They are not especially disturbing or odd but they are also not particularly good. As per suggestion up-thread you might get more value from asking for recommendations for his age and taste. At his age I was churning my way through Moorcock and PKD with great delight.
posted by zemblamatic at 3:09 PM on September 3, 2011

A bit off topic... but Redwall is great, and I started the Robert Jordan books around 12-14ish

re: stephenson. He is falling victim to 'too sucessful to edit' So.. no :D
posted by Jacen at 3:51 PM on September 3, 2011

Also: A French aristocrat getting a hand-job under his sleigh robe in the King's presence. Prisoners being thrown off the city wall to fall randomly onto hooks mounted on the wall, to be left there until they rot off. Galley slaves being forced to row so long and hard that many of them die of it. Rigorous interrogation in a Mexican prison. Etc.

I recommend it unreservedly.
posted by Bruce H. at 3:55 PM on September 3, 2011

In Snow Crash the 14? year old female protagonist has violent and graphic sex with the gigantic adult musclebound thug assassin Raven. I love the rest of the book, but yeah - something to be aware of.

I think Diamond Age and Zodiac are free of those elements? But can't recall with certainty. Zodiac has drug use iirc.

There are a lot of books I read around 12-13 which I would, with the benefit of hindsight, reserve for a somewhat older kid. I think you're doing just fine if you wait on encouraging him to read this stuff. (Eg - the rape and sex stuff in eg Clan of the Cave Bears and that series is the first that comes to mind, but there are others. And a lot of classic SF or tough-guy SF has some pretty effed up sex and gender stuff in it that would maybe be better encountered later on. Rule of thumb: if it was written to appeal to young men in the 1960s, by men who came of age in the 1940s and '50s, it is maybe not the best model of gender roles.)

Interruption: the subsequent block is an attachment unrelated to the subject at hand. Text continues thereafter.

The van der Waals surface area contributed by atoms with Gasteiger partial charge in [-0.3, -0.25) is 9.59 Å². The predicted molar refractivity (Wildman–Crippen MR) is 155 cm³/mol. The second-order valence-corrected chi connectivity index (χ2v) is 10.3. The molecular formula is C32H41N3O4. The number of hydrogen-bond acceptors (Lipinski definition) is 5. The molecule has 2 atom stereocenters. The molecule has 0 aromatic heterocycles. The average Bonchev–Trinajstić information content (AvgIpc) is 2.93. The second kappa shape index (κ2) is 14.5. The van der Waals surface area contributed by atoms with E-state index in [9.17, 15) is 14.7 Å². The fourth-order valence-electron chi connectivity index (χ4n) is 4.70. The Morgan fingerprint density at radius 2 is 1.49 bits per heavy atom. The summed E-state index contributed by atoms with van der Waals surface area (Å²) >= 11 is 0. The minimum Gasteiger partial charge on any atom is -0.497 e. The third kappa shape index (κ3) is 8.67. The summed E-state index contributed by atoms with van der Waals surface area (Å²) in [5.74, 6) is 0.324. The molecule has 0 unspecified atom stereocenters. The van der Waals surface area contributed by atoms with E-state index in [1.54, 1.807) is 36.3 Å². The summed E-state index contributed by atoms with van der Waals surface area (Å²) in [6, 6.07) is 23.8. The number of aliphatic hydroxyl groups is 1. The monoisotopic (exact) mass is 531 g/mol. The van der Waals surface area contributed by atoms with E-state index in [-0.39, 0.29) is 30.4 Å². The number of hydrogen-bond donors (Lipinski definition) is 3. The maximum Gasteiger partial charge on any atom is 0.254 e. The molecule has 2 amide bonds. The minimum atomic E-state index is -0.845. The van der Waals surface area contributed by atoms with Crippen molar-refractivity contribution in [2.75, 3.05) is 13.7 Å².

posted by LobsterMitten at 4:19 PM on September 3, 2011

When I was 12, it was all about Heinlein. And Dune...
posted by and for no one at 4:35 PM on September 3, 2011

Zodiac has some fairly graphic sex, too. I don't remember if Diamond Age does.
posted by zvs at 4:48 PM on September 3, 2011

Diamond Age has a rape and torture scene towards the end. It's not graphic, but it's not great, either.
posted by jennyb at 5:36 PM on September 3, 2011

N;thing Anathem. Has that Stephenson complexity but it still easy to follow, along with a fantastic sense of adventure for a young reader.
posted by token-ring at 5:55 PM on September 3, 2011

A middle-schooler interested in speculative fiction will probably enjoy Gordon Dickson's "The Dragon and the George" series, Frederic Pohl's short stories and short-short stories, Connie Willis' "To Say Nothing of the Dog", Asimov's crime-solving robots, the Tolkien canon, Douglas Adams, Terry Pratchett, and Orson Scott Card's "Ender's Game". If he's an especially good reader, try him on Ursula K. LeGuin, Walter Miller's "A Canticle for Leibowitz", and maybe Heinlein ("Stranger in a Strange Land" does have a couple sex scenes, but I'm pretty sure they're neither anti-sex nor terribly graphic nor anything other than enthusiastically consensual). Maybe he's getting a little old for Redwall and Prydain (though another way to put that would be: this is just about your last chance to expose him to Redwall and Prydain). Do not get tricked into giving him anything by Piers Anthony or Terry Brooks.